The exact origin of Xing Yi is Taoist. The earliest written records of it can be traced to the 18th century to Ma Xueli of Henan Province and Dai Long Bang of Shanxi Province. Legend, credits the creation of Xing Yi to renowned Song Dynasty (960-1279 AD) general Yue Fei, but this is disputed. According to the book Henan Orthodox Xingyi Quani> written by Pei Xirong and Li Ying’ang, Xing Yi Master Dai Long Bang "...wrote the Preface to Six Harmonies Boxing in the 15th reign year of the Qianlong Emperor . Inside it says, '...when [Yue Fei] was a child, he received special instructions from Zhou Tong. Extremely skilled in spearfighting, he used the spear to create fist techniques and established a skill called Yi Quan (意拳). Meticulous and unfathomable, this technique far outstripped ancient ones."
Throughout the Jin, Yuan, and Ming Dynasties few individuals had studied this art, one of them being Ji Gong (also known as Ji Longfeng and Ji Jike) of Shanxi Province. After Yue Fei's death, the art was lost for half a millennium. Then, during the Ming and Qing Dynasties in Shanxi Province's Zhongnan Mountains, Yue Fei's boxing manual was discovered by Ji Gong.
General History (Ancient Times - 20th Century)
Yang Jwing-Ming (who is not a practitioner of the art) argues that aspects of Xing Yi Quan (particularly the animal styles) are identifiable as far back as the Liang Dynasty at the Shaolin Temple. Yue Fei, therefore, did not strictly invent Xing Yi Quan, but synthesized and perfected existing Shaolin principles into his own style of gongfu which he popularized during his military service. Nonetheless, according to Jwing-Ming, Yue Fei is usually identified as the creator because of his considerable understanding of the art (as shown in the work The Ten Theses of Xingyiquan, credited to Yue) and his cultural status as a Chinese war hero.
Other martial artists and Chinese martial art historians, such as Miller, Cartmell, and Kennedy, hold that this story is largely legendary; while Xing Yi Quan may well have evolved from military spear techniques, there is no evidence to support that Yue Fei was involved or that the art dates to the Song dynasty. These authors point out that the works attributed to Yue Fei's role long postdate his life, some being as recent as the Republican era, and that it was common practice in China to attribute new works to a famous or legendary person, rather than take credit for oneself. One source claims that the author of the "preface" is unknown, since no name is written on the manuscript. Most practitioners just assume it was written by Dai Long Bang. Some researchers of martial arts believe that it was actually written in Shanxi during the final years of the 19th century. In addition, historical memoirs and scholarly research papers only mention Zhou Tong teaching Yue archery and not spear play. Yue historically learned spear play from Chen Guang (陈广), who was hired by the boy’s paternal grandfather, Yao Daweng (姚大翁).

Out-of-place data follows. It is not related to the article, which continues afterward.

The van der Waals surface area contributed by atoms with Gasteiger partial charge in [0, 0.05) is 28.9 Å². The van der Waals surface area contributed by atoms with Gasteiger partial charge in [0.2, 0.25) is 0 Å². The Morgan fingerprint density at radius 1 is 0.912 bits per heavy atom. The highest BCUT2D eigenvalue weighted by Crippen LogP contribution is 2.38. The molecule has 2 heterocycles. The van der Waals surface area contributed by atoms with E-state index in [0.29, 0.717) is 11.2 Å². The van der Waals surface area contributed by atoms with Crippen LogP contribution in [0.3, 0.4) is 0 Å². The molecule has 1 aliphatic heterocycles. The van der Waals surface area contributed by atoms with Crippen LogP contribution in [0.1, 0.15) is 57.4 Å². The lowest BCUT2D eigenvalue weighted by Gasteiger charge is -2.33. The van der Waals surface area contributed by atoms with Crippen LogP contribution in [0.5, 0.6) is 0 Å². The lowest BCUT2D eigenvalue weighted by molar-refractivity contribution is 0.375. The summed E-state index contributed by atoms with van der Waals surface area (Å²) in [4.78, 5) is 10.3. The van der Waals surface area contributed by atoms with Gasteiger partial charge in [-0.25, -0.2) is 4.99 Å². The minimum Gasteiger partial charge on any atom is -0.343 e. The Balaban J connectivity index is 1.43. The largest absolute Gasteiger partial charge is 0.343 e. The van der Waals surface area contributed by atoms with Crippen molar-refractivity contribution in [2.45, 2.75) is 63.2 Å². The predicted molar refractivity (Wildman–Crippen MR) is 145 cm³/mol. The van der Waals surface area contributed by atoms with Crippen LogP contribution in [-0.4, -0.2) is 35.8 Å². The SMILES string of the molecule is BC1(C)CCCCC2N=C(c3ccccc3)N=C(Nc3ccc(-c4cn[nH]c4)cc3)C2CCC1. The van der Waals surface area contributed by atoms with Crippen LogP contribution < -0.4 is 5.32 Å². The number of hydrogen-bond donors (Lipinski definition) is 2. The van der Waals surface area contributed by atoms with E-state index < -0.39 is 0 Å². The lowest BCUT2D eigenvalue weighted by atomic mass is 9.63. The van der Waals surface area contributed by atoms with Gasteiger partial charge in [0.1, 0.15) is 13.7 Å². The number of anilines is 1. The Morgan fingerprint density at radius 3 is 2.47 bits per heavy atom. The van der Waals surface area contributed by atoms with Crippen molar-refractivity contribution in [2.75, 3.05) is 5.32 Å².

With the late Ming-era and Ji Longfeng, evidence for the art's history grows firmer. Ji Longfeng, also known as Ji Jike, is the first person which all agree had both existed and practiced the art. Ji Longfeng's contributions to the art are described in the Ji Clan Chronicles (姬氏族谱). Like the Preface, the Chronicles describes Xing Yi Quan as a martial art based on the combat principles of the spear. The Chronicles, however, attributes this stylistic influence to Ji himself, who was known as the "Divine Spear" (神槍) for his extraordinary skill with the weapon. Nowadays, many believe that the style Ji Longfeng was taught had been Shaolin Xin Yi Ba (a style which still exists today, and bares minute resemblance to XinYi LiuHe Quan). Ji Longfeng referred to his art as Liu He, The Six Harmonies, a reference to the most highly developed spear style practiced in the late Ming military.
Some speculate that during that period in the development of the art, either Ji Longfeng or some of his students had a connection with monks at the famous Shaolin Temple on Song Mountain. There exists a martial art called 'Xin Yi Ba', which is still taught at the general location of the temple, and bares a few similarities to Xing Yi related styles. Some claim that Xin Yi Ba had been taught to the Shaolin monks by Ji Longfeng's line, while others hold the view that it that Ji Longfeng was taught martial arts by the monks.
From Ji Longfeng, the art was passed down to Cao Jiwu. From Cao Jiwu, the art split into its two biggest branches. One branch came down from Cao's student Ma Xueli, and became Xin Yi Liu He Quan - an art still widely practiced today, which compared to other lineages, have not undergone many changes over the generations. The other branch that came down from Cao Jiwu was through his other student, Dai Longbang. The latter passed the art into the Dai clan, which had made many changes to it, mixing it with several arts and skills that had already existed in the Dai family. The art remain in the Dai clan to this day, but have also spread elsewhere in China and around the world.
The art remained fairly obscure until Li Luoneng (also known as Li Nengran) learned the art from the Dai family in the 19th century. It was Li Luoneng and his successors — which include Guo Yunshen, Song Shirong, Che Yizhai, Liu Qilan and Li Taihe (who would popularize Xing Yi Quan across Northern China).
SOURCE: All historical text and imagery taken directly from the Wikipedia page: http://en.wikipedia.org/wiki/Xing_Yi_Quan